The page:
Sunday I brought him in again, just to see if it was a fluke or not.  I am happy to report that he seemed to be “getting it” in a very big way and we not only achieved the left lead each time I asked, but it was a decent good quality canter as well. Once I’d gotten that under my belt I decided to point him at a crossrail that had been left up.  It had some guide rails and stuff, so I thought it would go OK, but did not expect that he’d focus, go straight, actually jump, and land cantering (on the left lead) the very first time.  So it seems someone has figured out his legs!

At one point I gave him huge rubs on his neck for being awesome, and his response was to arch his neck and toss his nose like, “yeah, I know!”

He got a bath, and tonight will be getting his mane touched up and other basic beauty shop stuff.  Hopefully everything goes off well, keep your fingers crossed!

In other news we got another new horse in over the weekend.  We’re calling him Houndog and he is a VERY handsome and good sized dark bay horse.  When I first saw him I was a bit concerned as he seemed to be COVERED in hives. It wasn’t a bunch of distinct bumps – rather, it looked like he was a quilted surface .  About the only part of him that wasn’t all lumpy/bumpy was the top of his rump.  He also seemed quite shell shocked and immediately came over to me and shoved his handsome head under my arm.  “Hooold me! Please hold me!”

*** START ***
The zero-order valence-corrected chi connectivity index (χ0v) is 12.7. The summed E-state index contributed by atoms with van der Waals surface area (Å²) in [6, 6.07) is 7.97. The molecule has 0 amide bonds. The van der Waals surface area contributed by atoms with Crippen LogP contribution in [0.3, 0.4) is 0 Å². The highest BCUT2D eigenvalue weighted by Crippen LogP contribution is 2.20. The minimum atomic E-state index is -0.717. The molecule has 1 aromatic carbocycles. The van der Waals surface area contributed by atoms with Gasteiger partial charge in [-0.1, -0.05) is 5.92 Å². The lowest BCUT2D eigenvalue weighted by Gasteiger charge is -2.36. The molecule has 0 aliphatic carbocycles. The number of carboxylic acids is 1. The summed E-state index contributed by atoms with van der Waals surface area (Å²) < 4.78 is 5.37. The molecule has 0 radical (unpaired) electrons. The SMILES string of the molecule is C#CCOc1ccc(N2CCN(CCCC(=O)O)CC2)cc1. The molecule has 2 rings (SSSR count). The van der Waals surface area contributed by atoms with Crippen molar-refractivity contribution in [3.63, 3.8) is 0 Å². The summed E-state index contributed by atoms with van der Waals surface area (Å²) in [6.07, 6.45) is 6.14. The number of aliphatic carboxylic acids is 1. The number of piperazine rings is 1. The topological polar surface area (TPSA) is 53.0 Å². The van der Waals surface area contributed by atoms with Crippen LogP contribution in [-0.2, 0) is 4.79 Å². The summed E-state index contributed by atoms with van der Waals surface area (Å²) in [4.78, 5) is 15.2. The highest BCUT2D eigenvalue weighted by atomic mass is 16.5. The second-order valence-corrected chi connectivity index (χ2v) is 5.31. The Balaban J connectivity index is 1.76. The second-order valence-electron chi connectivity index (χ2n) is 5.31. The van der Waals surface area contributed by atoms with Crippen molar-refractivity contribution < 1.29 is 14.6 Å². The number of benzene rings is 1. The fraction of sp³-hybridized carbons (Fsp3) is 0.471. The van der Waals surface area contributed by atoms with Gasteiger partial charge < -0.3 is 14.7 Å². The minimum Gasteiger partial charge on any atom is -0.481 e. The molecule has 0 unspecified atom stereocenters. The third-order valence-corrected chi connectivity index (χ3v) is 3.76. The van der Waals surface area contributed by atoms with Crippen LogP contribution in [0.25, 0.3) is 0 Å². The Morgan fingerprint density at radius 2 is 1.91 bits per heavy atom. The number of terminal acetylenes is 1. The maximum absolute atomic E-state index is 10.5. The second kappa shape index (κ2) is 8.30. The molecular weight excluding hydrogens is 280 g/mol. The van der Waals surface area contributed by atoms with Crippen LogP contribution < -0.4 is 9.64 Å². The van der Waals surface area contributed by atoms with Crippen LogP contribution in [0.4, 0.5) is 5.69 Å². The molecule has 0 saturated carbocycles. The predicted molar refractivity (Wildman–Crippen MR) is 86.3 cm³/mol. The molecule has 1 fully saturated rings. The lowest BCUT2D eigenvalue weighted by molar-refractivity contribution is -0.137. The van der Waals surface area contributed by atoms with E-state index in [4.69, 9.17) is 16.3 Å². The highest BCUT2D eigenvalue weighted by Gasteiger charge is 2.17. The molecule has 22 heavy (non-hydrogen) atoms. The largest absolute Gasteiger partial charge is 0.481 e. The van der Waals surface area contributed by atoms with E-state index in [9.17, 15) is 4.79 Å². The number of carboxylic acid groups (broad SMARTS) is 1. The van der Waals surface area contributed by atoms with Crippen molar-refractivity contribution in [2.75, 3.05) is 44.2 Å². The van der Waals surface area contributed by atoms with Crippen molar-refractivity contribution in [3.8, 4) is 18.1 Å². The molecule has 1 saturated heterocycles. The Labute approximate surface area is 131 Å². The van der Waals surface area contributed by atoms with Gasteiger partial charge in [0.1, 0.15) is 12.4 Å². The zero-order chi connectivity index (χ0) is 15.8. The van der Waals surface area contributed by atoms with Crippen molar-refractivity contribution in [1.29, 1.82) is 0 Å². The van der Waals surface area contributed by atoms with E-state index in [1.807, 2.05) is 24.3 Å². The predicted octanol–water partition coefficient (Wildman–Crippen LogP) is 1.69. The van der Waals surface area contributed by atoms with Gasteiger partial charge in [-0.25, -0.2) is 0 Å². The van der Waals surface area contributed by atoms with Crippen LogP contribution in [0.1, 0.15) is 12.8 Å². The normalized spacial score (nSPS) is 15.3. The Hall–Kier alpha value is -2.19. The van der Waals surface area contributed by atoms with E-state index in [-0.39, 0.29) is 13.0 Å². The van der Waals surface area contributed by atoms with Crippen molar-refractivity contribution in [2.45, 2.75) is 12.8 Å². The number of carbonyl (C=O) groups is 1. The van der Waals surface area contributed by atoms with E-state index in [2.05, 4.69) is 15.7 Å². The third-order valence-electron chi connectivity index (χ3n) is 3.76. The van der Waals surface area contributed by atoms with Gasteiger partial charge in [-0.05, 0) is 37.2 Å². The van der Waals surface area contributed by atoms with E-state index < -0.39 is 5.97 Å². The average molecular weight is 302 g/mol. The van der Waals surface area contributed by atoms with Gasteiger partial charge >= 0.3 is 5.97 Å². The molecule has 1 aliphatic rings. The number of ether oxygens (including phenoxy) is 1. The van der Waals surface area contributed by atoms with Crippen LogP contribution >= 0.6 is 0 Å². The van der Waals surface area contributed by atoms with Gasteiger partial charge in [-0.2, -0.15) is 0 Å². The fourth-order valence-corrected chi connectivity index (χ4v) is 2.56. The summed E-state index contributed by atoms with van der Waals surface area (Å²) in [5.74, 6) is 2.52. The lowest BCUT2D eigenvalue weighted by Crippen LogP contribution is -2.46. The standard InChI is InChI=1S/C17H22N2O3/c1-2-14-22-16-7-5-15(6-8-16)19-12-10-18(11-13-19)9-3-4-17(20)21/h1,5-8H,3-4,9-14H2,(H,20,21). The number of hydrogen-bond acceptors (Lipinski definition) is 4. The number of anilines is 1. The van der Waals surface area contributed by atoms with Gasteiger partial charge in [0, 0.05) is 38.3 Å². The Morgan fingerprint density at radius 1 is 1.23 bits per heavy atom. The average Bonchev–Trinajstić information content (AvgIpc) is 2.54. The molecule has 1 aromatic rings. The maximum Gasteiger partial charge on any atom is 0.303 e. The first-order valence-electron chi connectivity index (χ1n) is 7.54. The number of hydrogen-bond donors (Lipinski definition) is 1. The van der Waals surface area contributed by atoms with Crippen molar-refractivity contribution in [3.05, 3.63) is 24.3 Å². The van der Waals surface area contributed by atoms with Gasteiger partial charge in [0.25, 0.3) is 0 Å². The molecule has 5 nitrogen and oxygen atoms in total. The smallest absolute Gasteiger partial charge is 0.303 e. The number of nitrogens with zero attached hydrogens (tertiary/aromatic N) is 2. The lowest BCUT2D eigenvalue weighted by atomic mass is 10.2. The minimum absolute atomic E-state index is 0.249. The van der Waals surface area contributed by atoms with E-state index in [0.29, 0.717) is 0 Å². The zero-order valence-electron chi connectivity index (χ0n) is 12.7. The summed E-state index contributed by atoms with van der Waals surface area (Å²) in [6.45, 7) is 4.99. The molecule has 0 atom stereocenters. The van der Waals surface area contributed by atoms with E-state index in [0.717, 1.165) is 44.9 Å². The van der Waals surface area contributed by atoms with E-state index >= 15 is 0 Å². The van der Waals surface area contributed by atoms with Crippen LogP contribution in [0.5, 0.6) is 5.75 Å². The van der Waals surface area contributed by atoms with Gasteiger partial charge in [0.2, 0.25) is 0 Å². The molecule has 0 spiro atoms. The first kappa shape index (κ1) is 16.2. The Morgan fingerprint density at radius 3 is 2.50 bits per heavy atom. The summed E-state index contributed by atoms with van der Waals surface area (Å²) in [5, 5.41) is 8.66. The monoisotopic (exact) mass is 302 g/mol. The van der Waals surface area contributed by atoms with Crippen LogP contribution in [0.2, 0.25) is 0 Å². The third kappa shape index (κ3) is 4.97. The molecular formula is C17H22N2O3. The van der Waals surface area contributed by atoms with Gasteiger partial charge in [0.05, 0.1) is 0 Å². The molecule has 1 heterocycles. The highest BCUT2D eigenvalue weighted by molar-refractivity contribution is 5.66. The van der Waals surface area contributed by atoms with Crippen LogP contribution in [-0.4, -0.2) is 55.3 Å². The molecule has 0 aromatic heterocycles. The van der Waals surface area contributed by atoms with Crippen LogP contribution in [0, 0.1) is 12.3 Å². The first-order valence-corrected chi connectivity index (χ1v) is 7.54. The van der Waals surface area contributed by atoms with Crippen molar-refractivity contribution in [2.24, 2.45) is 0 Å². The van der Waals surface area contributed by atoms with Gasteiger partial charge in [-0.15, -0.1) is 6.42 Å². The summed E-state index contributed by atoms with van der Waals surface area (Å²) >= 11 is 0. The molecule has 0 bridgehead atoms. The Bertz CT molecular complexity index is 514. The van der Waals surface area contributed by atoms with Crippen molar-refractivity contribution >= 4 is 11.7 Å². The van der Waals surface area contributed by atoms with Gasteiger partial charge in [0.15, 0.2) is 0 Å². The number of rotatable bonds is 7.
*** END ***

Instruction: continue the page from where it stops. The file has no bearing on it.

Bad cell pic of my camera screen... sorry!

He’s thin, but overall quite well built I think – and with a sweet face, kind eye, and generally nice attitude.  He also had no problem with fly spray or being fussed over.  All in all, I’m smitten! 

Our pretty new chestnut mare managed to injure herself practically right away, and has a nice sized cut/scrape on the inside of her front right leg (the upper leg, in a rather fleshy area).  She was excellent about being caught and letting me clean it and cover it in antibiotic goo.  I’m enjoying with all these guys that they are pretty OK with being caught and handled – not much of the “leave me alone!” with these guys.   “itchy” of the itchy/scratchy team gave us a little bit of trouble yesterday  – apparently he just wanted nothing to do with flyspray.  But as soon as he discovered the treats in Deidra’s pocket that was all over 😉

Everybody else was pretty good. I even managed to get some fly spray on Niner without a halter yesterday.  Not sure how I did it, maybe she was sleepy and her guard was down!